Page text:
A man who was found dead in a remote mountain area in Oregon apparently was stranded there for more than 60 days by heavy snow - information gleaned from brief notes he made on a homemade calendar, authorities said.
A U.S. Forest Service crew found the body of Jerry William McDonald, 68, in his pickup truck Thursday in the Willamette National Forest and the Cascade Range roughly 70 miles southeast of Portland, Linn County Sheriff Tim Mueller said.
McDonald - who Mueller said was transient, estranged from his family and wasn't reported missing - arrived at the spot on February 7, according to a makeshift paper calendar that McDonald kept of his travels, the sheriff said.
He stayed there for the rest of the week, apparently to camp, with nothing noted on the calendar except his location - Horn Road - and a running count of the days he’d been there in corner of each day's box, as was his habit, Mueller said. But on the space for the 14th, McDonald wrote, "heavy snow," and "snowed in."
"He had too much snow to push out" with his four-wheel drive pickup, said Mueller, adding that the area, at an elevation of 4,000 feet, had been hit by "storm after storm" and likely would have been impassable.
From February 14 onward, McDonald would note most days’ weather conditions - including periods of more snow. He wrote "dig o." on Feb. 15-17. On March 2 were the words "trapped" and "snowed in on 14th."
His last entry appears to have come on April 15: "Horn Road," "rain," and "68" - the number of days he'd been at the location.
A preliminary investigation and autopsy indicates McDonald's death was consistent with starvation and/or hypothermia, the sheriff's office said.
The pickup was drivable and had chains on all tires and a quarter of a tank of gasoline. Investigators said it appeared McDonald used a jack to put rocks under the tires in an attempt for traction, according to the office.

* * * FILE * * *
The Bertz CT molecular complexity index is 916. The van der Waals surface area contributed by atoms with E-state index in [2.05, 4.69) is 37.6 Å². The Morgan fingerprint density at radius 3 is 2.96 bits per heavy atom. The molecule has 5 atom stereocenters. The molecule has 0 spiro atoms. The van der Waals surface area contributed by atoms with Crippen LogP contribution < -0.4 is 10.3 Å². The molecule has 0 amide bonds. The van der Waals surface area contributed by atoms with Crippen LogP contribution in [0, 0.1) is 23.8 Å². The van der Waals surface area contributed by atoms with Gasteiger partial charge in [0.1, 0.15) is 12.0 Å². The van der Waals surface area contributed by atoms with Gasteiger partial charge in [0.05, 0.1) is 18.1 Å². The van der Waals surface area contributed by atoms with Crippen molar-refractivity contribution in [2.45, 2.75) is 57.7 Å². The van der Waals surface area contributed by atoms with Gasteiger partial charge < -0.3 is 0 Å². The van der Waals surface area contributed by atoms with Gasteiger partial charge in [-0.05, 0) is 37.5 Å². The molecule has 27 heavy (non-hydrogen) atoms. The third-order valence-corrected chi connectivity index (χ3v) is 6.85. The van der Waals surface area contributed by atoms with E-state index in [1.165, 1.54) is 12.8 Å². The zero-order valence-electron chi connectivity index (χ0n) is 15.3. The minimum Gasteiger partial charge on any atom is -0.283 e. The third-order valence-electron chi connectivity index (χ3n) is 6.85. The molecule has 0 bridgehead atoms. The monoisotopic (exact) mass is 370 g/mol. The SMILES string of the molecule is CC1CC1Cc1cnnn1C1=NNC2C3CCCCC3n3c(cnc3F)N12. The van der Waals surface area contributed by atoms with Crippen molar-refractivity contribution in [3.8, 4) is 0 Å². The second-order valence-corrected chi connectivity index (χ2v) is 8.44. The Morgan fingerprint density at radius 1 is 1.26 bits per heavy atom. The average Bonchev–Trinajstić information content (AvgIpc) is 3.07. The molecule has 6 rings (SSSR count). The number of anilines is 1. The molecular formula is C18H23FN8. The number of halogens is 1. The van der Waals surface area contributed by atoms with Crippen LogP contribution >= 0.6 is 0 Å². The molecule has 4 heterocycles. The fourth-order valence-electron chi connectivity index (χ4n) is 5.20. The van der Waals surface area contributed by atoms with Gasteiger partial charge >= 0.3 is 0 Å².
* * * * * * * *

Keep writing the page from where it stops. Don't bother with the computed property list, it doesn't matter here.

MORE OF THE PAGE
McDonald had a sleeping bag in the canopied rear of his pickup; cold-weather clothing and boots; buckets with which he apparently collected water; two rifles; and more than $5,000 cash, investigators said. He also built a small fire area.
He had no cell phone or GPS device. Investigators found no food or food containers, but McDonald may have burned food wrappers in a fire, Mueller said. The March 16-18 entries say "No Fo 1," "No Fo 2" and "No Fo 3," which Mueller says may indicate when McDonald ran out of food.
McDonald was only 3 miles from a state highway and 4 miles from a restaurant. Mueller said there may have been good reasons why McDonald didn’t walk away, but he can't be sure.
"He had the ability, unless he had some physical impairment we didn't pick up on," Mueller said. "When the snow gets to a certain depth, it gets hard to see where the road used to be. We'll never know if he attempted it, but he never noted anything (in the calendar) that he even tried."
McDonald's calendar had a couple April entries that weren't related to his predicament: "Motor vehicle registration expires" on the 12th and "can camp at Powers for 20 d." on the 18th. It's not clear whether he wrote those while he was stranded.
Though McDonald didn’t have a permanent home, the truck was registered in Unity, Oregon, the sheriff's department said.